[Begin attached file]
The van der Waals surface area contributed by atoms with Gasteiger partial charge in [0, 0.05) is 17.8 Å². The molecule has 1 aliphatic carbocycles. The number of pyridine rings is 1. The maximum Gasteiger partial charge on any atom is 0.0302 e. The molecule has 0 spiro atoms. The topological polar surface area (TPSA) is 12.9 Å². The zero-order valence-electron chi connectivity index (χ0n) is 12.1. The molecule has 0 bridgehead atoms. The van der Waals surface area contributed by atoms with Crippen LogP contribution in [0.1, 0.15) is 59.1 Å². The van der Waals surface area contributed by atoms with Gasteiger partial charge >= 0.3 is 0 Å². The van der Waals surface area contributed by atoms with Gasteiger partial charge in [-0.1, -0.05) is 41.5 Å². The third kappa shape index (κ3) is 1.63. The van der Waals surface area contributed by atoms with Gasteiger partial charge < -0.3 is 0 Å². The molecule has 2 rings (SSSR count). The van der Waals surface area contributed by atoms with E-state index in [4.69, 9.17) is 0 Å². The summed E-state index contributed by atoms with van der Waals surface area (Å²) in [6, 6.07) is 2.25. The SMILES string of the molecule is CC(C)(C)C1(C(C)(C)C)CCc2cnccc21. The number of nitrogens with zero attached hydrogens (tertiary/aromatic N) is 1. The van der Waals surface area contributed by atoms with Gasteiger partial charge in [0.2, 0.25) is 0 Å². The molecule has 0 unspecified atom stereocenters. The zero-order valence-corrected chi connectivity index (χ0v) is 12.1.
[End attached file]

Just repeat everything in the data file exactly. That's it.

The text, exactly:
The van der Waals surface area contributed by atoms with Gasteiger partial charge in [0, 0.05) is 17.8 Å². The molecule has 1 aliphatic carbocycles. The number of pyridine rings is 1. The maximum Gasteiger partial charge on any atom is 0.0302 e. The molecule has 0 spiro atoms. The topological polar surface area (TPSA) is 12.9 Å². The zero-order valence-electron chi connectivity index (χ0n) is 12.1. The molecule has 0 bridgehead atoms. The van der Waals surface area contributed by atoms with Crippen LogP contribution in [0.1, 0.15) is 59.1 Å². The van der Waals surface area contributed by atoms with Gasteiger partial charge >= 0.3 is 0 Å². The van der Waals surface area contributed by atoms with Gasteiger partial charge in [-0.1, -0.05) is 41.5 Å². The third kappa shape index (κ3) is 1.63. The van der Waals surface area contributed by atoms with Gasteiger partial charge < -0.3 is 0 Å². The molecule has 2 rings (SSSR count). The van der Waals surface area contributed by atoms with E-state index in [4.69, 9.17) is 0 Å². The summed E-state index contributed by atoms with van der Waals surface area (Å²) in [6, 6.07) is 2.25. The SMILES string of the molecule is CC(C)(C)C1(C(C)(C)C)CCc2cnccc21. The number of nitrogens with zero attached hydrogens (tertiary/aromatic N) is 1. The van der Waals surface area contributed by atoms with Gasteiger partial charge in [0.2, 0.25) is 0 Å². The molecule has 0 unspecified atom stereocenters. The zero-order valence-corrected chi connectivity index (χ0v) is 12.1.